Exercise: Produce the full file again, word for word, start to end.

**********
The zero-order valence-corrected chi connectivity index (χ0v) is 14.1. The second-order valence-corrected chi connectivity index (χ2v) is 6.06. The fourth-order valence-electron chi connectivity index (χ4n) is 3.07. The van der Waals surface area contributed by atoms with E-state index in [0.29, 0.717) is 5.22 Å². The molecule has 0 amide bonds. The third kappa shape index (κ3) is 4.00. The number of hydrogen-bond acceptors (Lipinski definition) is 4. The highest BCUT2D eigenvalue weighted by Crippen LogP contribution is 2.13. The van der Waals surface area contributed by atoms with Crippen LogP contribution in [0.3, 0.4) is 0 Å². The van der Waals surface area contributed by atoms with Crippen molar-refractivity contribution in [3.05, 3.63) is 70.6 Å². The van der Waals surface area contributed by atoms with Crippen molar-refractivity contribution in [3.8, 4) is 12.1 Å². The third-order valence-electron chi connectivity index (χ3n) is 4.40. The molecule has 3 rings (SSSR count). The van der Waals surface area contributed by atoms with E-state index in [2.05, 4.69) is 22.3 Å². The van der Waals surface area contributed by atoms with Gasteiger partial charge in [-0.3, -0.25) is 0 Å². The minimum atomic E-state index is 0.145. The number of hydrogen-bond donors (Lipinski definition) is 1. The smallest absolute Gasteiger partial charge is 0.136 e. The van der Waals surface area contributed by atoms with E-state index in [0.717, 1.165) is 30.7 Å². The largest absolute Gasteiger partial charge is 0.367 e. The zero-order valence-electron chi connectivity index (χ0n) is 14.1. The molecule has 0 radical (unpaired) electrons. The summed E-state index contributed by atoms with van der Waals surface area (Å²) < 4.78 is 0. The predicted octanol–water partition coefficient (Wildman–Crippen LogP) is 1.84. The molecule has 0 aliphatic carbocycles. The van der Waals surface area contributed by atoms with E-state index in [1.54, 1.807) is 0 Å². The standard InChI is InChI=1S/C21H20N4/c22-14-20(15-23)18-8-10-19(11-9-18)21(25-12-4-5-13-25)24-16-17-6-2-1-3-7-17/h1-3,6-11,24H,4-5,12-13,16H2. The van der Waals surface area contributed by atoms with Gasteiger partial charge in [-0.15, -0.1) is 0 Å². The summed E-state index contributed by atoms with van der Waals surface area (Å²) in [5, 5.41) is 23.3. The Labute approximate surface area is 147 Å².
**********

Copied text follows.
The zero-order valence-corrected chi connectivity index (χ0v) is 14.1. The second-order valence-corrected chi connectivity index (χ2v) is 6.06. The fourth-order valence-electron chi connectivity index (χ4n) is 3.07. The van der Waals surface area contributed by atoms with E-state index in [0.29, 0.717) is 5.22 Å². The molecule has 0 amide bonds. The third kappa shape index (κ3) is 4.00. The number of hydrogen-bond acceptors (Lipinski definition) is 4. The highest BCUT2D eigenvalue weighted by Crippen LogP contribution is 2.13. The van der Waals surface area contributed by atoms with Crippen LogP contribution in [0.3, 0.4) is 0 Å². The van der Waals surface area contributed by atoms with Crippen molar-refractivity contribution in [3.05, 3.63) is 70.6 Å². The van der Waals surface area contributed by atoms with Crippen molar-refractivity contribution in [3.8, 4) is 12.1 Å². The third-order valence-electron chi connectivity index (χ3n) is 4.40. The molecule has 3 rings (SSSR count). The van der Waals surface area contributed by atoms with E-state index in [2.05, 4.69) is 22.3 Å². The van der Waals surface area contributed by atoms with Gasteiger partial charge in [-0.3, -0.25) is 0 Å². The minimum atomic E-state index is 0.145. The number of hydrogen-bond donors (Lipinski definition) is 1. The smallest absolute Gasteiger partial charge is 0.136 e. The van der Waals surface area contributed by atoms with E-state index in [0.717, 1.165) is 30.7 Å². The largest absolute Gasteiger partial charge is 0.367 e. The zero-order valence-electron chi connectivity index (χ0n) is 14.1. The molecule has 0 radical (unpaired) electrons. The summed E-state index contributed by atoms with van der Waals surface area (Å²) < 4.78 is 0. The predicted octanol–water partition coefficient (Wildman–Crippen LogP) is 1.84. The molecule has 0 aliphatic carbocycles. The van der Waals surface area contributed by atoms with E-state index in [1.54, 1.807) is 0 Å². The standard InChI is InChI=1S/C21H20N4/c22-14-20(15-23)18-8-10-19(11-9-18)21(25-12-4-5-13-25)24-16-17-6-2-1-3-7-17/h1-3,6-11,24H,4-5,12-13,16H2. The van der Waals surface area contributed by atoms with Gasteiger partial charge in [-0.15, -0.1) is 0 Å². The summed E-state index contributed by atoms with van der Waals surface area (Å²) in [5, 5.41) is 23.3. The Labute approximate surface area is 147 Å².